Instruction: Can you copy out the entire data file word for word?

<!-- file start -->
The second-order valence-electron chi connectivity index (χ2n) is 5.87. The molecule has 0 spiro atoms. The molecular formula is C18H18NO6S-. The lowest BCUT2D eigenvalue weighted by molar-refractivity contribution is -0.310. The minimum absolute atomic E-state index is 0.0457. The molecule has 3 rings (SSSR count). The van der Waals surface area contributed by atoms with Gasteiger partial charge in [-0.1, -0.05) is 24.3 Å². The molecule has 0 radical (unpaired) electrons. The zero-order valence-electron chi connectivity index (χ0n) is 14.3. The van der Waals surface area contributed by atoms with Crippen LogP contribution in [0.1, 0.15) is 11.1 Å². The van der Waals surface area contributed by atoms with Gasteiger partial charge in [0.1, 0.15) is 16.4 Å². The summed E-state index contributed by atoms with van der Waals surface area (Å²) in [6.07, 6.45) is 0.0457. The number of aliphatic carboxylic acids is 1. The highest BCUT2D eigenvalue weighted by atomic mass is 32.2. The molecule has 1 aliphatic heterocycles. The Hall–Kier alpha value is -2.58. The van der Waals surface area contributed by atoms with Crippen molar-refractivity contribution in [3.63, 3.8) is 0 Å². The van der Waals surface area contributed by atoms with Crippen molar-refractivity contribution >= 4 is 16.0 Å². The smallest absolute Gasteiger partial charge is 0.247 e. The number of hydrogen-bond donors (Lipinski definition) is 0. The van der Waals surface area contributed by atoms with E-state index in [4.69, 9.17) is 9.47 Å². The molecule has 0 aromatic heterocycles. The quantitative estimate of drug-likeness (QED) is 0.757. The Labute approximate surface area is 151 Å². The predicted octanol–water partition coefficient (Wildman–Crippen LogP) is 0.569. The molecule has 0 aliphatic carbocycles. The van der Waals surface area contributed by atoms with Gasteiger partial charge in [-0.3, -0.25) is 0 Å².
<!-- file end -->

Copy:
The second-order valence-electron chi connectivity index (χ2n) is 5.87. The molecule has 0 spiro atoms. The molecular formula is C18H18NO6S-. The lowest BCUT2D eigenvalue weighted by molar-refractivity contribution is -0.310. The minimum absolute atomic E-state index is 0.0457. The molecule has 3 rings (SSSR count). The van der Waals surface area contributed by atoms with Gasteiger partial charge in [-0.1, -0.05) is 24.3 Å². The molecule has 0 radical (unpaired) electrons. The zero-order valence-electron chi connectivity index (χ0n) is 14.3. The van der Waals surface area contributed by atoms with Crippen LogP contribution in [0.1, 0.15) is 11.1 Å². The van der Waals surface area contributed by atoms with Gasteiger partial charge in [0.1, 0.15) is 16.4 Å². The summed E-state index contributed by atoms with van der Waals surface area (Å²) in [6.07, 6.45) is 0.0457. The number of aliphatic carboxylic acids is 1. The highest BCUT2D eigenvalue weighted by atomic mass is 32.2. The molecule has 1 aliphatic heterocycles. The Hall–Kier alpha value is -2.58. The van der Waals surface area contributed by atoms with Crippen molar-refractivity contribution in [3.63, 3.8) is 0 Å². The van der Waals surface area contributed by atoms with Crippen molar-refractivity contribution >= 4 is 16.0 Å². The smallest absolute Gasteiger partial charge is 0.247 e. The number of hydrogen-bond donors (Lipinski definition) is 0. The van der Waals surface area contributed by atoms with E-state index in [4.69, 9.17) is 9.47 Å². The molecule has 0 aromatic heterocycles. The quantitative estimate of drug-likeness (QED) is 0.757. The Labute approximate surface area is 151 Å². The predicted octanol–water partition coefficient (Wildman–Crippen LogP) is 0.569. The molecule has 0 aliphatic carbocycles. The van der Waals surface area contributed by atoms with Gasteiger partial charge in [-0.3, -0.25) is 0 Å².